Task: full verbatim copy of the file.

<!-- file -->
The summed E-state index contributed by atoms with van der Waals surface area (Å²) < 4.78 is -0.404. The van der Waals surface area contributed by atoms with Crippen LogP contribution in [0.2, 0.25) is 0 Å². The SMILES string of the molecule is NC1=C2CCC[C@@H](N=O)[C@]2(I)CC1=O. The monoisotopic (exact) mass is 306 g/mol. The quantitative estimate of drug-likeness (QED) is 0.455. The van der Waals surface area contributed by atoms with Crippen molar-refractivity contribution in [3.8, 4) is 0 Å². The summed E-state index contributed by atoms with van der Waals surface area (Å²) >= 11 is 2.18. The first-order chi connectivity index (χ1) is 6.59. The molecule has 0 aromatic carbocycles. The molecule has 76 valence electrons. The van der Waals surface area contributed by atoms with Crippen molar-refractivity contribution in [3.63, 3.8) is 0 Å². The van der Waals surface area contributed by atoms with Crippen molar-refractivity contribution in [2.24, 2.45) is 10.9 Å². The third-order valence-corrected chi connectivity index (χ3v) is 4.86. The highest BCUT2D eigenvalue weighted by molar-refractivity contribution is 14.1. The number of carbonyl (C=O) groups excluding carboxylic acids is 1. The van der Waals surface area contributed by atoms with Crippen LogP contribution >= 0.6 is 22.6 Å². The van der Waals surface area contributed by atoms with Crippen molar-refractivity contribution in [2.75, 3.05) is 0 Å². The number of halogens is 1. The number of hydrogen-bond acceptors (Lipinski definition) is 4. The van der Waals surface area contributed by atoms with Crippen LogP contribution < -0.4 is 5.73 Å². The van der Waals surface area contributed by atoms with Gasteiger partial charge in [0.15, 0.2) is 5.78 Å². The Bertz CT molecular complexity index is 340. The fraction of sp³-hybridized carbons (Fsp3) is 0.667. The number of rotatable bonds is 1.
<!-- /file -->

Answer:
The summed E-state index contributed by atoms with van der Waals surface area (Å²) < 4.78 is -0.404. The van der Waals surface area contributed by atoms with Crippen LogP contribution in [0.2, 0.25) is 0 Å². The SMILES string of the molecule is NC1=C2CCC[C@@H](N=O)[C@]2(I)CC1=O. The monoisotopic (exact) mass is 306 g/mol. The quantitative estimate of drug-likeness (QED) is 0.455. The van der Waals surface area contributed by atoms with Crippen molar-refractivity contribution in [3.8, 4) is 0 Å². The summed E-state index contributed by atoms with van der Waals surface area (Å²) >= 11 is 2.18. The first-order chi connectivity index (χ1) is 6.59. The molecule has 0 aromatic carbocycles. The molecule has 76 valence electrons. The van der Waals surface area contributed by atoms with Crippen molar-refractivity contribution in [3.63, 3.8) is 0 Å². The van der Waals surface area contributed by atoms with Crippen molar-refractivity contribution in [2.24, 2.45) is 10.9 Å². The third-order valence-corrected chi connectivity index (χ3v) is 4.86. The highest BCUT2D eigenvalue weighted by molar-refractivity contribution is 14.1. The number of carbonyl (C=O) groups excluding carboxylic acids is 1. The van der Waals surface area contributed by atoms with Crippen LogP contribution >= 0.6 is 22.6 Å². The van der Waals surface area contributed by atoms with Crippen molar-refractivity contribution in [2.75, 3.05) is 0 Å². The number of halogens is 1. The number of hydrogen-bond acceptors (Lipinski definition) is 4. The van der Waals surface area contributed by atoms with Crippen LogP contribution < -0.4 is 5.73 Å². The van der Waals surface area contributed by atoms with Gasteiger partial charge in [0.15, 0.2) is 5.78 Å². The Bertz CT molecular complexity index is 340. The fraction of sp³-hybridized carbons (Fsp3) is 0.667. The number of rotatable bonds is 1.